Despite the enthusiasm of the IMF to make the RMB the fifth currency included in the SDR basket of currencies, the United States has consistently utilized its veto power to block China. Washington has insisted that China needs “currency reforms,” code words that experts in international finance understand mask a continuing U.S. resentment that China manipulates its currency’s exchange rate. As in the current round of devaluations, Beijing artificially boost its imports in a strategy designed to make U.S. exports to China more expensive.

“China really doesn’t care what place it has at the table, as long as it is included into SDR game,” Borneman argued. “So by devaluing its currency four days in a row, China is giving the IMF room to assert that the world economy is so increasingly unstable that another major currency needs to be added into the SDR basket. China hopes the IMF will take the position that if the U.S. vetoes China’s entry into the SDR one more time, the IMF will strip the U.S. of its veto power.”

Borneman also notes that China has joined the London Bullion Market as a major player at the same time Beijing has moved from trading “paper gold” to trading the real metal through the Shanghai gold market. The aim is to with bid up the price of gold with what Goldman calls the “Shanghai Fix.”

He argues that China’s goal is to “adjust upward” the price of gold to maximize the value of a hoard of gold it holds today, which may be more than double the amount held by the United States.

“The introduction of the yuan to the SDR, coupled with China’s ability to influence the price of gold, is nothing short of a shift in the balance of power the world hasn’t seen since the Bretton Woods Agreement in 1944, just before the end of World War II,” Borneman wrote in a recent newsletter.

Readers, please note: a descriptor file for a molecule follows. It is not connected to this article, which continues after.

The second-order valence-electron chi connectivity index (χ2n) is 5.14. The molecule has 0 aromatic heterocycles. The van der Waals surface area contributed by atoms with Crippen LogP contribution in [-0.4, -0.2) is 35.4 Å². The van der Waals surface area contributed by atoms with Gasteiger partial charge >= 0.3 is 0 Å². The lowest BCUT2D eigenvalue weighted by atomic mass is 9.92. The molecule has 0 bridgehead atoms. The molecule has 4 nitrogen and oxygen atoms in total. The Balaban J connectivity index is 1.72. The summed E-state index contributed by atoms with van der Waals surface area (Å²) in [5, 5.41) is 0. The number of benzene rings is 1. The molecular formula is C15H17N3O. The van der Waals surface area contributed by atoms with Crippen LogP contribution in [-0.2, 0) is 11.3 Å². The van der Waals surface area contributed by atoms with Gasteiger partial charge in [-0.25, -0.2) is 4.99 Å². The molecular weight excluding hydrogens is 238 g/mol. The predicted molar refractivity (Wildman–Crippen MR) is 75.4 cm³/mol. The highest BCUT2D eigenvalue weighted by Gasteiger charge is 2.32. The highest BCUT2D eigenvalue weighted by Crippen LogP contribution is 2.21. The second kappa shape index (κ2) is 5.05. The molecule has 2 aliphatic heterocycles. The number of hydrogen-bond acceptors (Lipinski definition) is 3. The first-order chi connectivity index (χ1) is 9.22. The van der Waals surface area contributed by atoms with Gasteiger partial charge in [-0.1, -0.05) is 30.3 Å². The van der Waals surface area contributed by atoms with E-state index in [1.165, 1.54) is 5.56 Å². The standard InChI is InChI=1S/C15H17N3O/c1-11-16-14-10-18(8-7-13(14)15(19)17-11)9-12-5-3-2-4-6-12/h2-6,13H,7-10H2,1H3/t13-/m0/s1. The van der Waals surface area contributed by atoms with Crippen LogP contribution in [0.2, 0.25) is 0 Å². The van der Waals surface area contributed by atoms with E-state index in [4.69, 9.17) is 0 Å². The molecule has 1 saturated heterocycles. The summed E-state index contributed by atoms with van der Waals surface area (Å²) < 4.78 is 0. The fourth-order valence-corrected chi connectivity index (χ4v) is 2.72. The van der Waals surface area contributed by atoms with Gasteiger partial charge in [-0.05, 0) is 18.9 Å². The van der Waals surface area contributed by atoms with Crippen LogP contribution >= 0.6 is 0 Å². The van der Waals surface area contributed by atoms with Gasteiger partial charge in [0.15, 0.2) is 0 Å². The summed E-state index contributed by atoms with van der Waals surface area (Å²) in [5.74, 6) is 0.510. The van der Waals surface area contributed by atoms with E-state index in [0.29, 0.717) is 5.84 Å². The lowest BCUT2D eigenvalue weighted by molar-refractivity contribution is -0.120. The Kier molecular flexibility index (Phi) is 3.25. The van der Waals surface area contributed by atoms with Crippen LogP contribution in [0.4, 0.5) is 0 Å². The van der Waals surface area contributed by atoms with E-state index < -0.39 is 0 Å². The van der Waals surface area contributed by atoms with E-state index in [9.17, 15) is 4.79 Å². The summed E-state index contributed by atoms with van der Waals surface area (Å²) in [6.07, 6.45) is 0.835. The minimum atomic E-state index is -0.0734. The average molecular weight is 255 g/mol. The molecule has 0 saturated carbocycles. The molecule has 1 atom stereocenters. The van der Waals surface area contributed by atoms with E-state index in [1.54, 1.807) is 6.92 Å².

“China must make sure the yuan is included in the SDR before it reveals its true gold holdings,” he concluded. “It would not surprise any analyst if China were to state its reserves topped 15 or even 20 thousand tons. An announcement of reserves near this size would immediately cause gold prices to rise substantially.”

Borneman insisted China’s “end game” is to replace the U.S. dollar as the global reserve currency.

“Investors may see the potential described above as analogous to David vs. Goliath in that such a shift would cause an immediate division in the SDR, pitting the dollar against the yuan,” he wrote. “The dollar position, no matter how far lowered [in the SDR] to allow China in, would be at least three times as large as the yuan. This would leave investors the world over with a choice of currencies: one backed by gold, and the other, oil.”

With China still holding $1.2 trillion of U.S. Treasuries and still needing the U.S. market as buyers of its products, Borneman doubts Beijing will push its gold advantage to the limit.

What he calculates is China’s real goal is to force the entry of the yuan into the IMF SDR currency basket, possibly by the end of 2015. Beijing’s entry would push the world farther along the path toward acceptance of the SDR as a new currency international trade, achieved with only a slight rise in gold prices.

“The question then becomes, will that please China or will it want to run the table and end the game immediately?” Borneman asks. “Either way, China will be setting the physical price of gold soon.”

After a nearly three-decade career as a Wall Street trader, Borneman began working independently in 2003, creating Rampart Portfolios LLC. His firm has developed an investment management strategy focused on metals, defense, energy & food sectors that he has trademarked as MDEF™ investing.